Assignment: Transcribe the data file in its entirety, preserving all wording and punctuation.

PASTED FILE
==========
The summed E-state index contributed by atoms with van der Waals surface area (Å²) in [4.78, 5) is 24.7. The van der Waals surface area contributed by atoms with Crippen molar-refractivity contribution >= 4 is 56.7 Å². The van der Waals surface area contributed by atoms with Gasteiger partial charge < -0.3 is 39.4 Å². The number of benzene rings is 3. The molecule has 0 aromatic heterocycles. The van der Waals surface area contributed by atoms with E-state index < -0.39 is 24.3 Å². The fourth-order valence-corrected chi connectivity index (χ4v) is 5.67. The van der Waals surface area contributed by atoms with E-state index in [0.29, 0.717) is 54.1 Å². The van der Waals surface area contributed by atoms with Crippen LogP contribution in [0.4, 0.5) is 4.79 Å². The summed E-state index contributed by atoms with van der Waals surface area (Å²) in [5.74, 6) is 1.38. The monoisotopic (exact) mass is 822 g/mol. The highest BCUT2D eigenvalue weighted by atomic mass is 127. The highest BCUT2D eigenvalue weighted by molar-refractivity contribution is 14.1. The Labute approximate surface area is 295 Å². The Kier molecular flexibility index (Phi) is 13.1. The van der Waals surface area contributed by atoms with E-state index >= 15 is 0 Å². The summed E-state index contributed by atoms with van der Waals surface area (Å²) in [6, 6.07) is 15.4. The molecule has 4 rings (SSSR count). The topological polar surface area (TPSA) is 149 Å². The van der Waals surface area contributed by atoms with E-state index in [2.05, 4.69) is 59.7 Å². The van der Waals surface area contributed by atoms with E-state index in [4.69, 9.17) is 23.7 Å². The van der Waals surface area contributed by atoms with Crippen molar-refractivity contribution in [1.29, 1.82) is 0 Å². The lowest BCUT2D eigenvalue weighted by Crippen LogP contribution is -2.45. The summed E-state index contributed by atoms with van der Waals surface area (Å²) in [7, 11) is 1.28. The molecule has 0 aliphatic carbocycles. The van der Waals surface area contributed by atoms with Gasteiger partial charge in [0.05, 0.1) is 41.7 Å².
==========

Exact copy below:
The summed E-state index contributed by atoms with van der Waals surface area (Å²) in [4.78, 5) is 24.7. The van der Waals surface area contributed by atoms with Crippen molar-refractivity contribution >= 4 is 56.7 Å². The van der Waals surface area contributed by atoms with Gasteiger partial charge < -0.3 is 39.4 Å². The number of benzene rings is 3. The molecule has 0 aromatic heterocycles. The van der Waals surface area contributed by atoms with E-state index < -0.39 is 24.3 Å². The fourth-order valence-corrected chi connectivity index (χ4v) is 5.67. The van der Waals surface area contributed by atoms with E-state index in [0.29, 0.717) is 54.1 Å². The van der Waals surface area contributed by atoms with Crippen LogP contribution in [0.4, 0.5) is 4.79 Å². The summed E-state index contributed by atoms with van der Waals surface area (Å²) in [5.74, 6) is 1.38. The monoisotopic (exact) mass is 822 g/mol. The highest BCUT2D eigenvalue weighted by atomic mass is 127. The highest BCUT2D eigenvalue weighted by molar-refractivity contribution is 14.1. The Labute approximate surface area is 295 Å². The Kier molecular flexibility index (Phi) is 13.1. The van der Waals surface area contributed by atoms with E-state index >= 15 is 0 Å². The summed E-state index contributed by atoms with van der Waals surface area (Å²) in [6, 6.07) is 15.4. The molecule has 4 rings (SSSR count). The topological polar surface area (TPSA) is 149 Å². The van der Waals surface area contributed by atoms with E-state index in [2.05, 4.69) is 59.7 Å². The van der Waals surface area contributed by atoms with E-state index in [4.69, 9.17) is 23.7 Å². The van der Waals surface area contributed by atoms with Crippen molar-refractivity contribution in [1.29, 1.82) is 0 Å². The lowest BCUT2D eigenvalue weighted by Crippen LogP contribution is -2.45. The summed E-state index contributed by atoms with van der Waals surface area (Å²) in [7, 11) is 1.28. The molecule has 0 aliphatic carbocycles. The van der Waals surface area contributed by atoms with Gasteiger partial charge in [0.05, 0.1) is 41.7 Å².